as VERITAS, that would 6011 Kolller to
jail without a trial, 'l'f '"fcrnal tr»f
fie" was ths business of / CoomissarioEi
»nd each soldier was ou ' '"is ration
of whiskey the same P rca d t0 koep his
body healthy that ha able to
battle for his count* The burden of
the heroes of the.V w^3 made light by
the cauteen, and (/ Revolutionary
Fathers rebelled / nst a » c *cise acr,
and yet the cffeiF® jurisprudence ol
VEIIITAS looks J 1 with contempt upon
the examples of stoI 7> ailJ lI »o wisdom
of ages, and " ,at this town shall
not go back itstride sha made
last winter to* l becoming a great city.
When evcry' r ' c ' n o man's home and
traveler's re/ as closed, and mourners
vent about* streets, and desolation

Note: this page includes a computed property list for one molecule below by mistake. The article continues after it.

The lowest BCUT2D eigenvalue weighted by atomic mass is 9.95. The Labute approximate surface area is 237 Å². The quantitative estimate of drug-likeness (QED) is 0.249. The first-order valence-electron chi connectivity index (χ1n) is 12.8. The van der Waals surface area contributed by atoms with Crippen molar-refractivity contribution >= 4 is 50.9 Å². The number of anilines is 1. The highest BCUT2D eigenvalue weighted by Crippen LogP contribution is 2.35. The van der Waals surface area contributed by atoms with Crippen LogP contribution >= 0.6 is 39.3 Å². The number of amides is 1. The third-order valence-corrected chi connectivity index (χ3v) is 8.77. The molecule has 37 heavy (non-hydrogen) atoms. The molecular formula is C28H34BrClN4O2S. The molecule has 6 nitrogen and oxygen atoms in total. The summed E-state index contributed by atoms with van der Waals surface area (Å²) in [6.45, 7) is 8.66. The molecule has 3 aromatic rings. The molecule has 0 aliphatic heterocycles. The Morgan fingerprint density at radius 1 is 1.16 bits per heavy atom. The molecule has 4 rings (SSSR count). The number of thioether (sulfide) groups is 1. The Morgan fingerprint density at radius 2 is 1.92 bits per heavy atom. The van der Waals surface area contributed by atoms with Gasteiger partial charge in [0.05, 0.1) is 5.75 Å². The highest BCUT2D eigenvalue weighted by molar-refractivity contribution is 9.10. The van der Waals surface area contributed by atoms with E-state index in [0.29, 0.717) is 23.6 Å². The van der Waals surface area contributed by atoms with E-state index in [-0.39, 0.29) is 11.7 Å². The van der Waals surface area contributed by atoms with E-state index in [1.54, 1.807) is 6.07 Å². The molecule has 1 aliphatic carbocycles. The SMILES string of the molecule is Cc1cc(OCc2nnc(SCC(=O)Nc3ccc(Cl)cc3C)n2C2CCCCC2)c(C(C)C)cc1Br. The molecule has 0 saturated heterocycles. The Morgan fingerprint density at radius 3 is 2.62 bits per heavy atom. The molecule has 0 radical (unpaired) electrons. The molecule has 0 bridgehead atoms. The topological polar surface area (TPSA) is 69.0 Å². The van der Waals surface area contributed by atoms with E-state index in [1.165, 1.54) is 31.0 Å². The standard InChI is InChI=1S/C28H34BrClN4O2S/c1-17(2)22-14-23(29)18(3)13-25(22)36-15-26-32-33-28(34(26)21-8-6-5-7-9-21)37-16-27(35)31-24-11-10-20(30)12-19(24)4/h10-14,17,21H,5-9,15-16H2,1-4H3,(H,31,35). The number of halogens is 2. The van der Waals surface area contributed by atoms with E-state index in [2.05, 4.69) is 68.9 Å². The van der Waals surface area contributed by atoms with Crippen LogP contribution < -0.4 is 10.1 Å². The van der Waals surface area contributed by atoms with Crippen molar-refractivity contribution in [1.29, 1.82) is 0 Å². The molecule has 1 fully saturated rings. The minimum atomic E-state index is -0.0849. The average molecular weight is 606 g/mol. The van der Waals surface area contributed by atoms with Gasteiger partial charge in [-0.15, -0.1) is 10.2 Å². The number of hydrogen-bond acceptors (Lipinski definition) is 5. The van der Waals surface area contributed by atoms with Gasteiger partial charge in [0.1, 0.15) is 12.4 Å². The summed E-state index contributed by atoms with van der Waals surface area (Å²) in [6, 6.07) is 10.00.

stood like 112 "chanted ghost over the
metropolis'' lo soap mines, the proper,
ty holder* R ut l« r must have an ideal
notion o^ a,nC!l ' s 'bat never had an
oxistanc/ history. What do you wish
to becof A New York, a Chicago, a
a fhiUdelphia, Cas
tle. /' these places hav>j their li-
cense/' a " t ' ie power of abnormal el
-oqUCfau't take it away from them.
property holders of this town
foll/fter the selfish, still-born notions
0 F MTAS until the tide of enterprise,
and greatifess has passed
you on all sides like the railroad
was to be made to Butler long
;t the Temperance meeting spoken of
1 wbter, some parson proposed a reso
lon to petition for the prohibition of
manufacture of intoxicating drinks
(he county. I protested against it as a
epublican. Here is a small specimen
112 the way these men watch over the in